London & North Western Railway History Group
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The Engineer - The LNWR Hotel at Lime Street Station, Liverpool

Published 1868

Of all the large London & North Western Railway stations only one remains much as it used to be in LNWR days, namely Lime Street station at Liverpool. Euston was rebuilt in the 1960s during electrification and is shortly to be rebuilt again in preparation for HS2. Birmingham New Street essentially lost its overall roof during air raids in the Second World War, and as a result the remains of the roof were removed. Electrification brought more changes – the removal of the carriage road separating the LNWR and Midland sides of the station - and nowadays the station has been transformed again as the Grand Central shopping centre with platforms underneath. Manchester London Road was rebuilt as Manchester Piccadilly during electrification and modernisation. Although the buildings at such important traffic centres as Crewe, Preston and Carlisle still largely survive intact, none of them had large buildings as such, and of the larger stations only Liverpool Lime Street still survives substantially as it was..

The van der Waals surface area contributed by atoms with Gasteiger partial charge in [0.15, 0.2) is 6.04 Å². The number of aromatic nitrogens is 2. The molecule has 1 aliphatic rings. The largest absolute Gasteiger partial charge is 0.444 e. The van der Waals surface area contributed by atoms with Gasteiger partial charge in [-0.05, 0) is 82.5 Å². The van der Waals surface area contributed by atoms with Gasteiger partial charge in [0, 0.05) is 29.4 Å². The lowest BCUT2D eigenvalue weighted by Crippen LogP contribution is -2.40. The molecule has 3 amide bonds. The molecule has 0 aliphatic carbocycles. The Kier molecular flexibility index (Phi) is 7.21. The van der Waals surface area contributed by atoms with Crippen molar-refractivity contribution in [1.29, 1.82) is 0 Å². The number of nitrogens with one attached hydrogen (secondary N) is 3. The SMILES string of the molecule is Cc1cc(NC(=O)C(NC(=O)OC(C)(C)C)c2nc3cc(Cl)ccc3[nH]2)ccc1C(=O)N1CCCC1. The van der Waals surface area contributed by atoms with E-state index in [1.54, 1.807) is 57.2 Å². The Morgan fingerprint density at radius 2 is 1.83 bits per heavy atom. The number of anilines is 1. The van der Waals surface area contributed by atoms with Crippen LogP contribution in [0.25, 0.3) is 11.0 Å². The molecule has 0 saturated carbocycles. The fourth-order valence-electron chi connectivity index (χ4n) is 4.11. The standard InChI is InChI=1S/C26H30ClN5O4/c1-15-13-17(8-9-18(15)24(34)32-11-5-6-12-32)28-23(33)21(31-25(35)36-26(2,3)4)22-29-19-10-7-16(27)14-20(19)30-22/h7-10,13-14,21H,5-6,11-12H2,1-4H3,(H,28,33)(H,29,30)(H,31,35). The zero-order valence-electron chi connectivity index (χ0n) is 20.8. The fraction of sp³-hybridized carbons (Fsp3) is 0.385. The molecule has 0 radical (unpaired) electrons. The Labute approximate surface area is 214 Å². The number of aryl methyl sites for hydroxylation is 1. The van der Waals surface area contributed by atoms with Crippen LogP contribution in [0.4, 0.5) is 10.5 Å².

These drawings show the hotel when first built in 1868. They are particularly fascinating in showing how the rooms were heated by coal fires, the smoke from which found its way through chimneys to larger chimneys and eventually to the outside of the building. Externally the building is still the same today, and the station itself has been recently refurbished. It is well worth a visit.

Original Document(s) kindly supplied by Greg Martin


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